My wife and I bought our first house about 30 years ago. It had a struggling lawn with tall weeds and not a tree in sight. Naturally, the next thing we bought was an edger.
You might have thought “lawn mower” or “tree” or even “lawn”. But I’m convinced that if the edges are right, you buy forgiveness in the middle. Most people’s attention is drawn to intersections between materials. So even though it took years for the lawn to contain (mostly) one species of grass, the neat seam between grass and concrete drive made everything look civilized. It’s an architectural “trick.”
Thoughtful designers spend hours fussing over the way materials come together. Manufacturers of countertop materials – common and dear – offer dozens of edge profile options. An awkward corner is the first clue that a house is cheaply made. Oddly named elements like quoin, bullnose and quirk miter are tools of the trade.
Outside the building, sidewalk curbs serve as both traffic warnings and tripping hazards. Those bumpy yellow ramps save lives.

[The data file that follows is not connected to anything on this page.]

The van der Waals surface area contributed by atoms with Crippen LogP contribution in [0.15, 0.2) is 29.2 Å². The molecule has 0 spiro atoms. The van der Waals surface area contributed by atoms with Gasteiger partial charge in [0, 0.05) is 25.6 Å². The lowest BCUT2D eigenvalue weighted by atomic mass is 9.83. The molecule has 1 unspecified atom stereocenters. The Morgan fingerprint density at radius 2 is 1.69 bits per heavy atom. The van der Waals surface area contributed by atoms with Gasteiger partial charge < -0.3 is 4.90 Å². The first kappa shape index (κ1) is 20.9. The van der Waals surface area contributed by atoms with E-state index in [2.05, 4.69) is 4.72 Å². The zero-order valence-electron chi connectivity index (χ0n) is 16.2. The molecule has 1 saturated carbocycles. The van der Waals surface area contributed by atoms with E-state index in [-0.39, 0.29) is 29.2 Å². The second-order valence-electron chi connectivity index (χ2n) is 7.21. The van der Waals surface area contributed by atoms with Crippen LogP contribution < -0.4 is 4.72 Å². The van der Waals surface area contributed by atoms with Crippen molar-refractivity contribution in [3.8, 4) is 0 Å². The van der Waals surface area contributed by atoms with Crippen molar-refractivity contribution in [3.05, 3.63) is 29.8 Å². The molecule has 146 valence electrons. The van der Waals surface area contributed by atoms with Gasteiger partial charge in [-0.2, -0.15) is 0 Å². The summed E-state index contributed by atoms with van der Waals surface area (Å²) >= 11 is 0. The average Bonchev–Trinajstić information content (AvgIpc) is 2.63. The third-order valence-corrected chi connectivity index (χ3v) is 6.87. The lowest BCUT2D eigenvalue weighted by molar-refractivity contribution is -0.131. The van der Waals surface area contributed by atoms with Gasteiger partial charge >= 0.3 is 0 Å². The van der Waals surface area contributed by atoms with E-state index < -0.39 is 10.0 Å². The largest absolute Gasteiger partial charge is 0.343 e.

At a larger scale, people usually choose to sit at the edges. They find comfort and activity at the “outer square” of a public space. It’s a concept that Project for Public Spaces illustrated in a short video about Alamo Plaza in San Antonio.
Active edges (sidewalk cafes, museums, shops) feed into the center; in turn, a lively scene at the heart of a square creates a buzz that draws more people to the area, generating more activity for edge uses. It’s symbiotic! [Despite being] home to one of the most iconic buildings in America, the plaza itself is more of a place to stand for a photo op than a place where people linger and enjoy.
At church, the intersection of campus and community, member and visitor, truth and skepticism has the same power as quirk miters, curbs and courtyards. Good edges can make good impressions that transform perception.
Image by gabetarian via sxc.hu